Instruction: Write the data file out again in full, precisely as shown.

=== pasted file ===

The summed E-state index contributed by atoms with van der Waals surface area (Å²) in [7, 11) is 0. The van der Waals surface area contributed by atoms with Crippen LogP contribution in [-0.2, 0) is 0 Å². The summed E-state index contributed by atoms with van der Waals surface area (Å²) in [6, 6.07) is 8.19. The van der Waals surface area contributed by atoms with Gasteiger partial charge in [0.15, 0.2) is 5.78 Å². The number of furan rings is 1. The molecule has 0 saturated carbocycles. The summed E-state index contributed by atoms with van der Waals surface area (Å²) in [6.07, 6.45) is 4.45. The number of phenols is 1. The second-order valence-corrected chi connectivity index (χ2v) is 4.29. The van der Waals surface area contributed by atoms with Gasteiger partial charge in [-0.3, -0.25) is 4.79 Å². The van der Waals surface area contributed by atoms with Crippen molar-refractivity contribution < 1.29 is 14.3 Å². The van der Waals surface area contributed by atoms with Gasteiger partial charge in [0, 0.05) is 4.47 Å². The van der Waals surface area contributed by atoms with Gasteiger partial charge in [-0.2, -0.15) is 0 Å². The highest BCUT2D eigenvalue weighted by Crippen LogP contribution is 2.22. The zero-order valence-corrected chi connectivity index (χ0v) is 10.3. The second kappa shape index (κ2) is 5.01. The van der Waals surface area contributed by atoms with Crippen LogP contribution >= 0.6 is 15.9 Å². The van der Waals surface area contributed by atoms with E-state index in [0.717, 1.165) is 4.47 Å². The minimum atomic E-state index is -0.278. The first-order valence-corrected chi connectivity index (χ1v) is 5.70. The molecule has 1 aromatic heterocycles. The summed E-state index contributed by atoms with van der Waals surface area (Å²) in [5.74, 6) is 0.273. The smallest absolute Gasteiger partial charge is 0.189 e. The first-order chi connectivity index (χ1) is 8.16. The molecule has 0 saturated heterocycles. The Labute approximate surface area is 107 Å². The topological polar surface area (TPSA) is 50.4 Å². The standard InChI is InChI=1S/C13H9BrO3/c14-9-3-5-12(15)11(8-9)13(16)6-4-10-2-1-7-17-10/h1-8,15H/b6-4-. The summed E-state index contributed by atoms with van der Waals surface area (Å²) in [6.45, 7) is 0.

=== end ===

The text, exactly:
The summed E-state index contributed by atoms with van der Waals surface area (Å²) in [7, 11) is 0. The van der Waals surface area contributed by atoms with Crippen LogP contribution in [-0.2, 0) is 0 Å². The summed E-state index contributed by atoms with van der Waals surface area (Å²) in [6, 6.07) is 8.19. The van der Waals surface area contributed by atoms with Gasteiger partial charge in [0.15, 0.2) is 5.78 Å². The number of furan rings is 1. The molecule has 0 saturated carbocycles. The summed E-state index contributed by atoms with van der Waals surface area (Å²) in [6.07, 6.45) is 4.45. The number of phenols is 1. The second-order valence-corrected chi connectivity index (χ2v) is 4.29. The van der Waals surface area contributed by atoms with Gasteiger partial charge in [-0.3, -0.25) is 4.79 Å². The van der Waals surface area contributed by atoms with Crippen molar-refractivity contribution < 1.29 is 14.3 Å². The van der Waals surface area contributed by atoms with Gasteiger partial charge in [0, 0.05) is 4.47 Å². The van der Waals surface area contributed by atoms with Gasteiger partial charge in [-0.2, -0.15) is 0 Å². The highest BCUT2D eigenvalue weighted by Crippen LogP contribution is 2.22. The zero-order valence-corrected chi connectivity index (χ0v) is 10.3. The second kappa shape index (κ2) is 5.01. The van der Waals surface area contributed by atoms with Crippen LogP contribution >= 0.6 is 15.9 Å². The van der Waals surface area contributed by atoms with E-state index in [0.717, 1.165) is 4.47 Å². The minimum atomic E-state index is -0.278. The first-order valence-corrected chi connectivity index (χ1v) is 5.70. The molecule has 1 aromatic heterocycles. The summed E-state index contributed by atoms with van der Waals surface area (Å²) in [5.74, 6) is 0.273. The smallest absolute Gasteiger partial charge is 0.189 e. The first-order chi connectivity index (χ1) is 8.16. The molecule has 0 saturated heterocycles. The Labute approximate surface area is 107 Å². The topological polar surface area (TPSA) is 50.4 Å². The standard InChI is InChI=1S/C13H9BrO3/c14-9-3-5-12(15)11(8-9)13(16)6-4-10-2-1-7-17-10/h1-8,15H/b6-4-. The summed E-state index contributed by atoms with van der Waals surface area (Å²) in [6.45, 7) is 0.